A chimaeric antisense construct was used to reduce the activities of the two major starch-synthase isoforms in potato tubers simultaneously. A range of reductions in total starch-synthase activities were found in the resulting transgenic plants, up to a maximum of 90% inhibition. The reduction in starch-synthase activity had a profound effect on the starch granules, which became extremely distorted in appearance compared with the control lines. Analysis of the starch indicated that the amounts produced in the tubers, and the amylose content of the starch, were not affected by the reduction in activity. In order to understand why the starch granules were distorted, amylopectin was isolated and the constituent chain lengths analysed. This indicated that the amylopectin was very different to that of the control. It contained more chains of fewer than 15 glucose units in length, and fewer of between 15 and 80 glucose units. In addition, the amylopectin contained more very long chains. Amylopectin from plants repressed in just one of the activities of the two starch-synthase isoforms, which we have reported upon previously, were also analysed. Using a technique different to that used previously we show that both isoforms also affect the amylopectin, but in a way that is different to when both isoforms are repressed together. (+info)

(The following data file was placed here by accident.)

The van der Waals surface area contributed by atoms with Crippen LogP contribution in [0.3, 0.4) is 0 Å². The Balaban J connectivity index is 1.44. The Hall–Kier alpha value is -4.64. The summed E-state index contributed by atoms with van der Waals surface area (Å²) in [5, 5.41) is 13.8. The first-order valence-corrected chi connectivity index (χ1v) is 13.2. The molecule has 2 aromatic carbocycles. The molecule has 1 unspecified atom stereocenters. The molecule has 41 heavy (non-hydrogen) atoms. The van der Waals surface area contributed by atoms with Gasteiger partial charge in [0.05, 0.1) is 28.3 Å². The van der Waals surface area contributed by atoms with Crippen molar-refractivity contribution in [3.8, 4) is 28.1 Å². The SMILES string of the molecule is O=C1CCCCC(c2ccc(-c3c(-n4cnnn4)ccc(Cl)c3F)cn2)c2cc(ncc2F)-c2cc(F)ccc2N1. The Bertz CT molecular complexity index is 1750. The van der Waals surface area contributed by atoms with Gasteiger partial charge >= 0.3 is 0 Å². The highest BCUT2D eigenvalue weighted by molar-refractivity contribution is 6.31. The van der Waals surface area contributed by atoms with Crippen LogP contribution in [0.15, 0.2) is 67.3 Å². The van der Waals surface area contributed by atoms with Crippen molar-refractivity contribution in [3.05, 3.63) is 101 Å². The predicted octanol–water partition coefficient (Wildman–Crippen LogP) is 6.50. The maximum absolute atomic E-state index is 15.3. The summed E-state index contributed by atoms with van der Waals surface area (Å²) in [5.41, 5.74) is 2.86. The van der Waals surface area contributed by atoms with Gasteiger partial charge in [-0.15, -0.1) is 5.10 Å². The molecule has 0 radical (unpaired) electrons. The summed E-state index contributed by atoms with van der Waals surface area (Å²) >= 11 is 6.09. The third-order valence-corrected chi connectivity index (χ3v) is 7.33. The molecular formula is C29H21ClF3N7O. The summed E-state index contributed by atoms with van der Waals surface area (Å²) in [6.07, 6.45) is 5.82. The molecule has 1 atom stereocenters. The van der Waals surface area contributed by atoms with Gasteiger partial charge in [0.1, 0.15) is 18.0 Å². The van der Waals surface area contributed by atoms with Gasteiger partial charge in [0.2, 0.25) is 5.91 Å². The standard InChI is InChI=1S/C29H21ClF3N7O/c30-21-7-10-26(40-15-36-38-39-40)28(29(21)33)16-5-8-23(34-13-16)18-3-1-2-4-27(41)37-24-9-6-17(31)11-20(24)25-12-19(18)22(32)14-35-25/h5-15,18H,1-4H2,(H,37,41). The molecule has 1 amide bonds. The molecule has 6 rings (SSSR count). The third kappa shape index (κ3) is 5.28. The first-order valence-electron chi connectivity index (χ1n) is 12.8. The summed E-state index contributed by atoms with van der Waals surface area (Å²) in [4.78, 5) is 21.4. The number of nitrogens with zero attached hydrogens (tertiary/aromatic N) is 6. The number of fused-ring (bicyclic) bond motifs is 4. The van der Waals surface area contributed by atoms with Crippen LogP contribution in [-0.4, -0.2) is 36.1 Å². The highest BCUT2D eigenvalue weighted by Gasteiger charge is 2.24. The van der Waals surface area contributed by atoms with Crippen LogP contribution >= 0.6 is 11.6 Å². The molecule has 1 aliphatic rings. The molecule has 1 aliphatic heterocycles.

Regulation of cardiac L-type Ca2+ channel by coexpression of G(alpha s) in Xenopus oocytes.